FinViz moved above Morning Star into the #13 slot, and Wall Street Cheat Sheet continued its meteoric rise to #16. However, it won’t be easy for Wall Street Cheat Sheet to continue advancing. If you look at the table, you will see that the site is at the top of the second tier. In order to break into the top tier, they will have to take out IBD, which is 6,000 ranks higher. That’s a very long way to go.

Why You Can’t Make Any Money with AdWords

Click Fraud. That’s why. Look what this kid wrote on Reddit in IAmA 17-year-old Internet marketer that makes $20,000 a month:

“…when I was 14. …I was introduced to PPC (pay-per-click), which is websites that basically pay you for clicking on advertisements and watching them for certain amount of time.”

His idea of what “PPC” is all about is the exact opposite of yours, the advertiser, right?

A click-fraud operation sets up a website with AdSense, and content that attracts your ads. Then they pay people to click on the ads. But they know that some of you are studying your server logs looking for just that sort of thing: a bunch of quick clicks from a shady looking site. So, like the kid says, the click-monkeys loiter on your site. They fill out your forms, sign up for your mailing list, download your software, install it, run it, etc.

Their job is to create a plausible-looking stream of traffic in your logs.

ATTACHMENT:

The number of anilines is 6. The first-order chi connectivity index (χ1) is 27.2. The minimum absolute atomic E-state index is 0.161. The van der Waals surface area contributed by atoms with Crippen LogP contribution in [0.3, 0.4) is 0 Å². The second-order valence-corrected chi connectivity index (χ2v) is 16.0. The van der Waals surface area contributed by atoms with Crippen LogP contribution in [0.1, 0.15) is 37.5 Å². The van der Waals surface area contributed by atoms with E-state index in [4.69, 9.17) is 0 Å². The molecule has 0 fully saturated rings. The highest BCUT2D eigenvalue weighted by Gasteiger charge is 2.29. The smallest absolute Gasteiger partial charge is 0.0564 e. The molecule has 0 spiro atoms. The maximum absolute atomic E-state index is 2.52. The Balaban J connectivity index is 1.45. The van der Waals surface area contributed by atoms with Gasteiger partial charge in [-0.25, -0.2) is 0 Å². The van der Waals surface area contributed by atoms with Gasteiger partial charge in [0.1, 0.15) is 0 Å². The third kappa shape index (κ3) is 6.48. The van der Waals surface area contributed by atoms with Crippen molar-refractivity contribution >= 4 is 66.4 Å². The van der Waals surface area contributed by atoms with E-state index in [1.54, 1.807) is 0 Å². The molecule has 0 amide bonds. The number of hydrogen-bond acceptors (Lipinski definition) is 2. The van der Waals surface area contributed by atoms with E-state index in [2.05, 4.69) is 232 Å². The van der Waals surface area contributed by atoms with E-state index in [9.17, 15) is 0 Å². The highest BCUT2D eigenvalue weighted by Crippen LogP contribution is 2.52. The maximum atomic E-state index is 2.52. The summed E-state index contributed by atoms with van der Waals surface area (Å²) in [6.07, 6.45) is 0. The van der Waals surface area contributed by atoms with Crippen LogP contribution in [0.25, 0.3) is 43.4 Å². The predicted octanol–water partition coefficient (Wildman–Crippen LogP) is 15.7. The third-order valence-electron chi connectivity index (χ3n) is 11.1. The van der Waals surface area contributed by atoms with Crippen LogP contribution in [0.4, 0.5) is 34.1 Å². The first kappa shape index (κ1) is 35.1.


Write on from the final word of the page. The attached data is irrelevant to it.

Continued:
If I were this kid’s dad, I would take a very close look at what he is doing now. He might be too small for the FBI, but the FBI does indeed to prosecute click-fraud cases.

Spotting click-fraud sites is still possible though – even when they use well-trained click-monkeys. For example if a site with a poor Alexa rating sends you as much traffic as a quality site with a strong Alexa rating, it’s probably a click-fraud site.

I find sites like this all the time using “click-fraud finder” software of my own invention. And I block them from my AdWords campaigns.

Problem solved, right?

Wrong!

Every time I block a bogus site, another one pops up.

You see, these click-fraud gangs know that I will block their sites, so they have plenty of spares ready to go.

So, I don’t let them hurt me too much. I bid low in Google’s “display network”. I study new sites very quickly. I try to get a feel for whether or not they are operated by honest people. And I track my conversions diligently. If I make a sale after spending less than $20 advertising on a site, it’s probably legit, etc.

Maybe you’re thinking that you can just take traffic from name-brand sites? Not so fast. I have a couple of stories about that, but I don’t need to be sued by any big companies and their legal teams. Suffice it to say: trust no one. Every site is suspect until your conversion tracking proves otherwise.

A few months ago, Google said that they were tightening the requirements for new sites that wanted to run AdSense. From my perspective, it hasn’t made any difference. If you have evidence to the contrary, please post a comment.

Top Investing Websites – Update for June 2012